If you run out of registered capital, you have 3 options.
Options if you did not calculate the registered capital properly
- Use the difference between the registered capital and the total investment – called your foreign debt loan
- Increase your registered capital amount
- Create a service agreement to receive funds from the shareholding company
When does the capital have to be injected by?
What is your term of validity?
- Minimum of 10 years
- Maximum of 50 years
These action plans set you up for GROWTH IN CHINA
Check that your actual numbers match your budget along your China journey
Your actual income – each month compare your actual income with your sales budget
- Analyze the reasons for any shortfall – for example, lower sales volume, flat markets, underperforming services or products
- Considering the reason for a particularly high turnover – for example, whether your targets were too low
- Comparing the timing for your income with your projects and checking that they fit
Analyzing these variations will help you to set future budgets more accurately and also allow you to take action where needed.
Your actual expenditure – regularly review your actual expenditure against your budget. This will allow you to predict future costs with better reliability. It is recommended to:
- Look at how your fixed costs differed from your budget
- Check that your variable costs were in line with your budget – normally variable costs adjust in line with your sales volume
- Analyze any reason for changes in the relationship between costs and turnover
- Analyze the differences in the timing of your expenditure, for example, by checking supplier’s payment terms
Don’t rush yourself
- Your business budget isn’t something you can haphazardly throw together in a few hours.
- To do it right, you’ll need to take the time to partner with your management team and align the budget with the business strategy – even if it takes longer than you like!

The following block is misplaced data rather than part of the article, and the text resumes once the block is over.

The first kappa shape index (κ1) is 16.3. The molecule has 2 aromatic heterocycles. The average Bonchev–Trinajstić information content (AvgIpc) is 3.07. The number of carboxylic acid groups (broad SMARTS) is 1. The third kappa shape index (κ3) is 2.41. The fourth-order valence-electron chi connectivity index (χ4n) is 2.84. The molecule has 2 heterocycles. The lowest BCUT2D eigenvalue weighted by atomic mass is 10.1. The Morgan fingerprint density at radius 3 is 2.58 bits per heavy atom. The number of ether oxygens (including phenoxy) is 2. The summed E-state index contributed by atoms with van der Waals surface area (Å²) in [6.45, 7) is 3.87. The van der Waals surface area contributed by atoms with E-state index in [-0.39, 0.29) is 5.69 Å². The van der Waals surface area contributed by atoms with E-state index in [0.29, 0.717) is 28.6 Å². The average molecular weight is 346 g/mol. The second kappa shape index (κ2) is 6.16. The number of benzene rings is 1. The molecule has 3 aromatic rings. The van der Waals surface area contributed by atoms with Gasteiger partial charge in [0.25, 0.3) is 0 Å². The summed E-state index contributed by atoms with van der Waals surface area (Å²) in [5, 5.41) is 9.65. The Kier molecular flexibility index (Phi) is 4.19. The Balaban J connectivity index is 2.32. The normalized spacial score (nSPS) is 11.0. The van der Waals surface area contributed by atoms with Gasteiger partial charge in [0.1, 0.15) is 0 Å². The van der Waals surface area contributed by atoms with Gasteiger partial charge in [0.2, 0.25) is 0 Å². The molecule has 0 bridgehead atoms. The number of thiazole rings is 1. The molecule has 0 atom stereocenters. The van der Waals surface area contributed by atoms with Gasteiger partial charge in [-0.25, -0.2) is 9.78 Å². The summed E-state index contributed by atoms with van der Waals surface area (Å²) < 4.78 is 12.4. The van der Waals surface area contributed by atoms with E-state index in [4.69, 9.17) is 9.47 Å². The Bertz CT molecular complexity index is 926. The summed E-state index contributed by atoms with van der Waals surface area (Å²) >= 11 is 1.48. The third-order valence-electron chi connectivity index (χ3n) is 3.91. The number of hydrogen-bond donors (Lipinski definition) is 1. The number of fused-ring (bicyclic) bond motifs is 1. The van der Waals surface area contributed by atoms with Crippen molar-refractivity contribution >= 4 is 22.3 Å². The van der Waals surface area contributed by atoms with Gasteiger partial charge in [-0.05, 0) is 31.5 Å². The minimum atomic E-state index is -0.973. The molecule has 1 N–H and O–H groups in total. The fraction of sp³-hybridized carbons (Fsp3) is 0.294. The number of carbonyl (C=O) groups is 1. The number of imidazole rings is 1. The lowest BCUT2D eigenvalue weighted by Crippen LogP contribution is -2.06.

- Enthusiasm is great but not when results disappoint.
- When in doubt, it is good idea to be more conservative and leave some ‘’slack’’ and ‘’wiggle room’’ in your projections and within your budget in case sales goals are not reached or are delayed, for example.
- Fiscal year in China is January to December
- Business should begin the annual budgeting process by October of each year (following a fiscal year in China of January to December) to allow sufficient time ton ensure the best detailed estimate is completed by the year-end.
Monitor, Evaluate and Reforecast
- Once you complete the budgeting process, the biggest mistake you could make is to file it away only to pull it out again at the end of the following year.
- A budget should be monitored on a monthly basis, or sometimes even on weekly basis for smaller companies
- Budgets should be edited if circumstances change. Furthermore, budgets should always be compared to actual results to understand why there are differences. This will help monitor spending throughout the year and help management to make key decisions in relation to the business.
For any information on how to draft your budget for the Chinese operations, please contact our team by email at firstname.lastname@example.org or by phone at +852 2654 8800/+86 187 177 31958